Yoga Breathing: It’s Not Just for Yoga


Yoga Breathing: It’s Not Just for Yoga

by: Lisa Truesdale


Breathing. It seems like it should be the most natural bodily function of all, seeing that it’s the first thing we must do, without being taught how, the second we are born.

But then there’s yoga breathing: pranayama. It’s the art of breathing. Taking breathing to the next level. Learning different breathing techniques can add more beneficial oxygen to our bodies, aid in digestion, hone our concentration skills, calm our nerves, and much more.

Pranayama techniques are essential during a yoga practice, but can also be employed any time—when you wake up in the morning, when you’re sitting at your desk during a stressful day, when you’re relaxing after dinner, as part of a bedtime routine.

Here are three breathing exercises to get you started:

1. Sanskrit name: Bhramari

Informal name: Bee Breath

Purpose: Instantly calms the mind (and gets anxiety to “buzz off”). Relieves tension. Helps reduce blood pressure.

How-to: Sit up straight with eyes closed. Place your index fingers on the cartilage between your ears and cheeks. Take a deep breath in, and when you’re ready to exhale, press gently on the cartilage. As you breathe out, make a humming sound like a bee, keeping your mouth closed. A high-pitched hum is more effective, but a low-pitched hum works also. Do this 6-8 times.

Caution: Bee Breath should always be done on an empty stomach.

2. Sanskrit name: Kapal Bhati

Informal name: Skull Shining Breath

Purpose: A glowing, shining forehead is a sign of a healthy body, so that’s how this one got its name. Kapal Bhati brings the system into balance, releasing toxins and you exhale. It also stimulates the abdominal organs and can improve digestive-tract function.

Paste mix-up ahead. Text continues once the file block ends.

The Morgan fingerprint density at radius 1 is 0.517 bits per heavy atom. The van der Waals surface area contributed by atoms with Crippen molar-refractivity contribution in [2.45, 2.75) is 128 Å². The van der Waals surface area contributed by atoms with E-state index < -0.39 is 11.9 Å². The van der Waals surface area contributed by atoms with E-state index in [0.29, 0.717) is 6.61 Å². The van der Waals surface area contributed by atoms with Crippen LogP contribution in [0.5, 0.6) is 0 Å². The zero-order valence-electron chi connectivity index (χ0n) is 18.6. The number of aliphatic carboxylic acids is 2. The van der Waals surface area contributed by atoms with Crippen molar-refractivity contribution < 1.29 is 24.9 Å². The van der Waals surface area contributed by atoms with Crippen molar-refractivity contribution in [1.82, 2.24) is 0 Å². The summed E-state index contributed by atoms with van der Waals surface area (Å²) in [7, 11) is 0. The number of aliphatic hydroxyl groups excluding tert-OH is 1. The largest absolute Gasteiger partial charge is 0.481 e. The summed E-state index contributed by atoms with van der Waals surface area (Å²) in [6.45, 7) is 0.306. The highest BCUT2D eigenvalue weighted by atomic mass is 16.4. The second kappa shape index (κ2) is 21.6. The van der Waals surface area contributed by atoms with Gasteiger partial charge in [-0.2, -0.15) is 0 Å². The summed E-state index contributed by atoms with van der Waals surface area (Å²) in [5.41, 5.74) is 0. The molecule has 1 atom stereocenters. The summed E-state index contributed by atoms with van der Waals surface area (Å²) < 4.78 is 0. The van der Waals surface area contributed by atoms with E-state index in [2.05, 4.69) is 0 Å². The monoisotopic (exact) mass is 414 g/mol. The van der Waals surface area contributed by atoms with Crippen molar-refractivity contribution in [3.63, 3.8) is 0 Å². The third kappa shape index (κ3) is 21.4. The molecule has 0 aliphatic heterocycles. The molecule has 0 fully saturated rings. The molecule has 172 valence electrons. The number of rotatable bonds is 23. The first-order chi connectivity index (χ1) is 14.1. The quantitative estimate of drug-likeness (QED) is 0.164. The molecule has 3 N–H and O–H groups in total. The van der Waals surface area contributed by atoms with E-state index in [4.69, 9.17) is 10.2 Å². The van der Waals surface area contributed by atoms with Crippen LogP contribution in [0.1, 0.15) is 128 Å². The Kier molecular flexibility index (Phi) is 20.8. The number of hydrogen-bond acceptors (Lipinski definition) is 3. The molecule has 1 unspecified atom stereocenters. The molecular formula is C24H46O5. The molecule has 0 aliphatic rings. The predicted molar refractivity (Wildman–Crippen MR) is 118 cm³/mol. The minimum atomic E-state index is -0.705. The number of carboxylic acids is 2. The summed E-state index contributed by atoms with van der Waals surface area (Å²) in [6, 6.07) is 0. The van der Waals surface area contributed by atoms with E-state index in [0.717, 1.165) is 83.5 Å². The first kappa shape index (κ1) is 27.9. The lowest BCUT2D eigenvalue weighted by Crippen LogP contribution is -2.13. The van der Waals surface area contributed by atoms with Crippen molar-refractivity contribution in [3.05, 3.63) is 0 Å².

How-to: Sit comfortably with an erect spine and place your hands on your knees with your palms facing up. Inhale deeply. Exhale forcefully, pulling your navel back towards your spine, and the breath automatically flows to your lungs. Do this 20 times, then relax and feel the sensations. Do up to two more rounds of 20 breaths.

Caution: Skull Shining Breath shouldn’t be attempted if you have an artificial pacemaker or stents, a slipped disc or other backache, epilepsy, hernia, or recent abdominal surgery. Do not practice this breath if you are pregnant, recently gave birth, or are menstruating.

3. Sanskrit name: Bhastrika

Informal name: Bellows Breath

Purpose: Increases energy; helps boost digestive power and metabolism; strengthens the nervous system.

How-to: Sit up straight and tall with shoulders relaxed. Take a few initial breaths in and out from your nose. Expand your belly fully on each inhale. Now exhale forcefully from your nose, then inhale forcefully, with each inhale-exhale lasting about one second. Make sure the breath is coming from your diaphragm. As your belly moves in and out, keep the rest of your body still. Complete 10 breaths the first time, take a short break, then increase to 20 and then 30 if you feel up to it.

Caution: If Bellows Breath causes you to feel lightheaded, take a break until it passes, and if you resume, try breathing less forcefully with each inhale and exhale. Do not perform Bellows Breath too close to bedtime or your mind might be too active and energized to fall asleep.

Also in Blog

Body Peace & Personal Empowerment
Body Peace & Personal Empowerment

From the moment we’re born and take our first breath, we’re being socialized or learning what it means to be a member of the culture we were born into. We begin learning through both subtle and overt cues, messages, observations and images what the values and norms of that culture are in that time and place. We learn what is acceptable, desirable, worthy, valuable… and what isn’t.
Yoga for Swimmers: Poses for Strength and Mobility
Yoga for Swimmers: Poses for Strength and Mobility

Micha Shaw, former pro swimmer, walks us through five yoga poses that help athletes who perform repeated movements day in and day out, to not only increase flexibility, mobility and strength, but also bring awareness to movement patterns, enhance performance and stay injury-free.
Amanda Huggins: From Anxiety to Empowerment
Amanda Huggins: From Anxiety to Empowerment

Amanda Huggins, anxiety coach and Gaiam influencer, tells the story of how she transformed her anxiety into empowerment and offers journaling prompts to begin the process of understanding your relationship with anxiety.